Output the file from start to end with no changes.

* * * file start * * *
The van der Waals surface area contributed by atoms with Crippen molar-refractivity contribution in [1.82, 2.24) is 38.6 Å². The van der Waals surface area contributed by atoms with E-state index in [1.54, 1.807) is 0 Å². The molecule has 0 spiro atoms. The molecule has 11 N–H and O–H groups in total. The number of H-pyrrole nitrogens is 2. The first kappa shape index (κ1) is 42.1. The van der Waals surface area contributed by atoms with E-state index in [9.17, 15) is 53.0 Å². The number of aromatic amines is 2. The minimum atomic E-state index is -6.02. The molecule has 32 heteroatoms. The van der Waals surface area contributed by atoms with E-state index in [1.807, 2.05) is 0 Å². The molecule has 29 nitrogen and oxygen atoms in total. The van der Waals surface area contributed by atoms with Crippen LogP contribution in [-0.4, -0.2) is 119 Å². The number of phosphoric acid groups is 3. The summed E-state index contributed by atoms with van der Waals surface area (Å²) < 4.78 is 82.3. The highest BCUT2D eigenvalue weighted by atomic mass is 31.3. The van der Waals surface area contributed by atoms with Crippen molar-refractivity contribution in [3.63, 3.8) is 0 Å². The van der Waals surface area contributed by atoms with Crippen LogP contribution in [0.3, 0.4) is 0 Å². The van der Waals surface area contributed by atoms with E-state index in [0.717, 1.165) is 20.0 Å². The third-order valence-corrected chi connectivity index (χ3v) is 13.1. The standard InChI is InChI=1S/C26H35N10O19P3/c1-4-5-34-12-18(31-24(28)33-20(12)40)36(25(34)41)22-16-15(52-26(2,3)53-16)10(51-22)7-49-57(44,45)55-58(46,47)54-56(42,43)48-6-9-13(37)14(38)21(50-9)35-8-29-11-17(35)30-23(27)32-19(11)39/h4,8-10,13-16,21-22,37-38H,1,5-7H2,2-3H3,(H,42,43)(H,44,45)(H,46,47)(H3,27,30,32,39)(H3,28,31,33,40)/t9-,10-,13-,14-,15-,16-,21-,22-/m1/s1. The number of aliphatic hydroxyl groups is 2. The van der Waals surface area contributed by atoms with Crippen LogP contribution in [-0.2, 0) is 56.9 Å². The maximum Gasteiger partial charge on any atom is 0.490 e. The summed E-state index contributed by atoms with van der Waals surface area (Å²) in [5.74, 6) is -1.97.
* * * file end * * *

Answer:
The van der Waals surface area contributed by atoms with Crippen molar-refractivity contribution in [1.82, 2.24) is 38.6 Å². The van der Waals surface area contributed by atoms with E-state index in [1.54, 1.807) is 0 Å². The molecule has 0 spiro atoms. The molecule has 11 N–H and O–H groups in total. The number of H-pyrrole nitrogens is 2. The first kappa shape index (κ1) is 42.1. The van der Waals surface area contributed by atoms with E-state index in [9.17, 15) is 53.0 Å². The number of aromatic amines is 2. The minimum atomic E-state index is -6.02. The molecule has 32 heteroatoms. The van der Waals surface area contributed by atoms with E-state index in [1.807, 2.05) is 0 Å². The molecule has 29 nitrogen and oxygen atoms in total. The van der Waals surface area contributed by atoms with Crippen LogP contribution in [-0.4, -0.2) is 119 Å². The number of phosphoric acid groups is 3. The summed E-state index contributed by atoms with van der Waals surface area (Å²) < 4.78 is 82.3. The highest BCUT2D eigenvalue weighted by atomic mass is 31.3. The van der Waals surface area contributed by atoms with Crippen molar-refractivity contribution in [3.63, 3.8) is 0 Å². The van der Waals surface area contributed by atoms with Crippen LogP contribution in [0.3, 0.4) is 0 Å². The van der Waals surface area contributed by atoms with E-state index in [0.717, 1.165) is 20.0 Å². The third-order valence-corrected chi connectivity index (χ3v) is 13.1. The standard InChI is InChI=1S/C26H35N10O19P3/c1-4-5-34-12-18(31-24(28)33-20(12)40)36(25(34)41)22-16-15(52-26(2,3)53-16)10(51-22)7-49-57(44,45)55-58(46,47)54-56(42,43)48-6-9-13(37)14(38)21(50-9)35-8-29-11-17(35)30-23(27)32-19(11)39/h4,8-10,13-16,21-22,37-38H,1,5-7H2,2-3H3,(H,42,43)(H,44,45)(H,46,47)(H3,27,30,32,39)(H3,28,31,33,40)/t9-,10-,13-,14-,15-,16-,21-,22-/m1/s1. The number of aliphatic hydroxyl groups is 2. The van der Waals surface area contributed by atoms with Crippen LogP contribution in [-0.2, 0) is 56.9 Å². The maximum Gasteiger partial charge on any atom is 0.490 e. The summed E-state index contributed by atoms with van der Waals surface area (Å²) in [5.74, 6) is -1.97.